The research identified a confused image in the minds of civilians, due, some participants thought, to a focus on those needing care. The Veterans’ Agency caters for those needing help and this is also the focus of the great work done by The Royal British Legion. This focus on care, important as it is, may add to the lack of understanding by presenting ‘veterans’ as people with problems.  However, this fact should not be interpreted as a complaint voiced by any of those interviewed; rather, that a successful transition for many was made without a lot of help from military sources and that a certain amount of pride is taken by many ex-soldiers in the fact that they just got on with the job of ‘getting out’ and ‘getting on’.

Many ex-soldiers continue to practise the skills and attitudes learned in the army. The ability to quickly assess a situation and take appropriate action appears in stories of taking charge to deal with minor office disasters. On the other hand, some found that, when managers and colleagues knew their background, this marked them out to organise sports and quiz teams, the annual works do or to get projects moving, something they were clearly good at.

Early preparation for army discharge eases the transition process to civilian life and this involves early acceptance of the end of a well-loved career, the loss of friends, (for some the most difficult part) status, regular salary increases, continuous training, an interesting job, sport and travel. For some this meant seeking out sources of funding and fully exploiting education and training courses as early as three years before discharge. Those with combat experience spoke of both shock and horror, but also of excitement and the feeling that they had been part of something important. Several participants voiced a surprising complaint evidenced in every decade from 1950 up to and including 2005, namely that of the poor quality of resettlement advice whilst they were still serving. Those who complained did so in the same scathing terms, regardless of the era in which they had served, perhaps indicating that, whilst there have been tremendous improvements in the way that ‘resettlement’ is organised and delivered ex-discharge, there exists a continuity of unchanging practice pre-discharge spanning many decades. The commonest complaint was aimed at the officers, frequently described as ‘passed over majors’ and ‘out of touch’, holding a miscellany of regimental appointments including resettlement.

Without exception, the participants all felt that their time in the army had been a great experience. None appear to have suffered as a result of theservice and saw leaving the army as a life stage from which they had moved on. Indeed, for the most part the notion of ‘feeling different’ from civilians expressed by some appears to emanate from the strong sense of self confidence gained through long military service. The soldier who, for whatever reason, leaves the army prematurely will not necessarily have either sufficient experience or the confidence of the full career soldier. He or she returns to a civilian life merely interrupted by military service, a period of interruption during which they will have lived within the so-called ‘dependency culture’ of the military.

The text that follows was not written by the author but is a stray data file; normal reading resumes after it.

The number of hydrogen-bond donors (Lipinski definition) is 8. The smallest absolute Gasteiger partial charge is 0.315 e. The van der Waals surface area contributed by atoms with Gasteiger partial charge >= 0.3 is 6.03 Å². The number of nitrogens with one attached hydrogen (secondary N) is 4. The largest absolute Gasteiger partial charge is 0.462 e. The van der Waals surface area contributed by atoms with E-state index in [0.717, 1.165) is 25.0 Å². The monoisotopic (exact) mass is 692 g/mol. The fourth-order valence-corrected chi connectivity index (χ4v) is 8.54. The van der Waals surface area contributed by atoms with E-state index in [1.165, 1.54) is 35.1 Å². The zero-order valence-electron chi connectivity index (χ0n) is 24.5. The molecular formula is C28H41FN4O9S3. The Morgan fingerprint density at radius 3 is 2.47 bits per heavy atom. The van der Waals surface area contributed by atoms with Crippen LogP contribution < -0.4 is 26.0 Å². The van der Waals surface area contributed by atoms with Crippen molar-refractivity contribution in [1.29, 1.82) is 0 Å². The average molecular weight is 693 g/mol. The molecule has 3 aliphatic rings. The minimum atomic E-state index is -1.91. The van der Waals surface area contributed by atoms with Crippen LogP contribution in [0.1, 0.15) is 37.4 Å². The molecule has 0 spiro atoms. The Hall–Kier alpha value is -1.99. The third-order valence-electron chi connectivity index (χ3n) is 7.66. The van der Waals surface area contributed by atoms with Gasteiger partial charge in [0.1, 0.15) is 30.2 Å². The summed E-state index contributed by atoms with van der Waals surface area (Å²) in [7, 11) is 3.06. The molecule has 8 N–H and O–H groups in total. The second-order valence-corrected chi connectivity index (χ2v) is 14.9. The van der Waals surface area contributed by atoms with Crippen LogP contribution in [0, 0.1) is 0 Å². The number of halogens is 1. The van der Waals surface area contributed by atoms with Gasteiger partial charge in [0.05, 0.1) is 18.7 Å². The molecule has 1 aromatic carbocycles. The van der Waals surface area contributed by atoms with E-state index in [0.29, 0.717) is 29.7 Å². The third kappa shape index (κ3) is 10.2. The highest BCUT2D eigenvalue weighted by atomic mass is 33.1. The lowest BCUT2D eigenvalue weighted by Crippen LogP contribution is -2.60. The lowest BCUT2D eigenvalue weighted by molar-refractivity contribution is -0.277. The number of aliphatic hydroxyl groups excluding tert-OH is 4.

Starting civilian life at the age of 40 was found by most to have been a challenge, but one largely overcome by their experiences and well-practised people skills. The ex-soldier generally maintains a disciplined approach to life and a strong work ethic. Whilst most reject any notion that they are not fully ‘civilianised’, it is clear that full disengagement from military society is only ever partially achieved, and the former rifleman, sapper or whatever  remains different in the way that he or she associates with others in civilian society. Notions of problematic institutionalisation for those who serve in the armed forces seem more likely in those who serve in the military for short periods. Whilst young soldiers become old soldiers, their adjustment to becoming civilians is never complete.

In the current uncertain economic climate, mid-life service leavers can have an edge on their civilian counterparts and potential employers will be interested to know that NCOs and WOs do not spend all their time shouting but are, by contrast, excellent managers of people and resources.